How to shift properly and take care of your clutch
- November 21, 2017
- Posted by: Richard Qu
- Categories: Clutch Disc, Pressure Plate
Your clutch is the middleman between your engine and transmission. A crucial component in ensuring the drive of the engine and transmission is in sync.
The poor clutches go through a hard life. When connected to the flywheel a lot of heat and friction is created. They’re designed to handle the beating and can last upwards of 100,000 miles. Undoubtedly they wear over time and there’s no way around that.
However, clutches can be rather temperamental, and if you’re not using them properly, they can be worn out before you know it.
Let’s have a look at what you can do, to maximize the life of your clutch when driving on the road. If you’re racing, feel free to ignore whatever doesn’t improve your lap time. Especially when qualifying. For endurance races, read on.
Proper shifting is often overlooked
Taking care of your clutch starts from shifting properly. Shifting goes as follows – off the throttle, clutch pressed, shift gear, clutch released and back on the throttle. Always remember to depress your clutch fully when you shift. You don’t want to put unnecessary friction into your clutch at speed, thus wearing it out quicker.
When upshifting, keep your foot off the throttle whenever you have the clutch in. You don’t need the revs going too high. That’s the first part, the second part rewards finesse.
To keep the upshifts smooth, as you release the clutch pedal, be ready to add some throttle right when your clutch begins to bite. This action should be quick and smooth once you master it. Remember it’s all about synchrony.
Once you’re at higher speeds, shifting tends to feel smoother, but you have to do it faster. To keep the momentum up and avoid unsettling the ride.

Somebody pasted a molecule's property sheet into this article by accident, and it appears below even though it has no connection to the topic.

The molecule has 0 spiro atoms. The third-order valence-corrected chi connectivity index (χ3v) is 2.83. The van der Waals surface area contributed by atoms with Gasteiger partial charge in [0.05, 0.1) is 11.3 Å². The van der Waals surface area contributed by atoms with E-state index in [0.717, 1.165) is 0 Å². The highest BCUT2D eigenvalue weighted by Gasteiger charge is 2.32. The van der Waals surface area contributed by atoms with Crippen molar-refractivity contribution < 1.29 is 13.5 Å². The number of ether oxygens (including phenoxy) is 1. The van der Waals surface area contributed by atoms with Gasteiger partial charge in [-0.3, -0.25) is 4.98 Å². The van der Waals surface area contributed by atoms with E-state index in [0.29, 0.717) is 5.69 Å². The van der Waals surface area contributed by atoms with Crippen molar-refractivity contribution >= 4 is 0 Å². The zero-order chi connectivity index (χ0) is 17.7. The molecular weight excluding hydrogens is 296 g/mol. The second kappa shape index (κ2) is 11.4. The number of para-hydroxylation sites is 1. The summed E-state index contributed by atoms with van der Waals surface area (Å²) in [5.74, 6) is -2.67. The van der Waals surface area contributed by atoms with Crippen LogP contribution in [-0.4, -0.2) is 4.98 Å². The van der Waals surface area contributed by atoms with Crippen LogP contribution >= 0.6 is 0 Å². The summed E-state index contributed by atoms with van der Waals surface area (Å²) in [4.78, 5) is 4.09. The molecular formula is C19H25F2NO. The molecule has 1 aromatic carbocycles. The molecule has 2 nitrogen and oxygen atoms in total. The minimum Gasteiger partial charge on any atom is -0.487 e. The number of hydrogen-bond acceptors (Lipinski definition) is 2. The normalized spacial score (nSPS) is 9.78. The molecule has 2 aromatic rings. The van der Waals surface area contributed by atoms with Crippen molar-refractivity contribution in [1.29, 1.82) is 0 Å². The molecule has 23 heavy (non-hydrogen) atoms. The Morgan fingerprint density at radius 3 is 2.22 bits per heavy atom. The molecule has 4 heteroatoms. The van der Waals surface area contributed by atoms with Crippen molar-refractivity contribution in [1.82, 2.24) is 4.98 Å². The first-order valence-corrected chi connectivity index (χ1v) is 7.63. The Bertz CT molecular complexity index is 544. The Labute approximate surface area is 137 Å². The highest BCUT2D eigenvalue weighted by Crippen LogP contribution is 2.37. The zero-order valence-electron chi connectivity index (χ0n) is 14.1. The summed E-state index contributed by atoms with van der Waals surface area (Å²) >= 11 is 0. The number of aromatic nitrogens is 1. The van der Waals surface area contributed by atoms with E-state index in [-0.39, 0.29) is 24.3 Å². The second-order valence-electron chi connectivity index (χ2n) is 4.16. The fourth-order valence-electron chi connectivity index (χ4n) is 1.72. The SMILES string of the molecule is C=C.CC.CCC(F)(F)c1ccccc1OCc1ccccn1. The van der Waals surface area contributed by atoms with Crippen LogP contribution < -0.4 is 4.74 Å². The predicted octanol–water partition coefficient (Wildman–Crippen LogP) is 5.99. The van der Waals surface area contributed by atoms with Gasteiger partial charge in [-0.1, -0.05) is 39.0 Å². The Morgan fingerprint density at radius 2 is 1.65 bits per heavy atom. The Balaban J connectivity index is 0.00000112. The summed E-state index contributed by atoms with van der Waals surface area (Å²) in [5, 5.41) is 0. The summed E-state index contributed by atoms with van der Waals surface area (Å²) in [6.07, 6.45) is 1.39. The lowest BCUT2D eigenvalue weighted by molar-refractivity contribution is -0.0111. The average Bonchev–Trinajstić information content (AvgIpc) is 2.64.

If you feel that your car is stalling, chances are you’ve shifted too soon and the revs have dropped too low. You’ll have to downshift to be in the right power band.
Sounds simple, but there’s an important skill you can learn for smooth downshifting. This known as ‘rev matching or ‘heel and toe’. It’s basically blipping the throttle while you are downshifting to match the revs of the transmission, thus keeping the shift as smooth as possible.
Downshifting and blipping too much, or while still going too fast can cause the revs to go too high, which puts more wear on the clutch, and neither does it help you go faster.
There are dozens of tutorials on how to rev match out there, so once you’re confident shifting gears properly. Learn this skill.
Shifting properly plays a big role in maintaining clutch longevity, but you also don’t want to ride your clutch. Which means keeping your foot on the clutch despite being in gear. When the clutch isn’t fully engaged, the engine revs can rise and cause excessive slipping and friction when re-engaged. This creates extra wear on the clutch, so keep your foot off the clutch once you’ve shifted.
When you start from a standstill, you should generally keep the revs low. Revving up and launching a car is important for race starts, but it can wear out a clutch very fast. Or just outright burn it when done improperly.
If starting on a hill, use the handbrake to stop rolling back instead of using the clutch and throttle simultaneously.
Last but not least, check your clutch fluid and make sure it’s adequate if you have a hydraulic clutch. If you have to top up your clutch fluid frequently, there may be a leak or another underlying issue.
A clutch can take a lot of punishment over its lifetime. Replacing one is inevitable and expensive. With that being said though, by taking a few simple steps you can really extend the life of your clutch and save money in the long run. A clutch that lasts longer leads to better rides and reliability, especially when you need it most.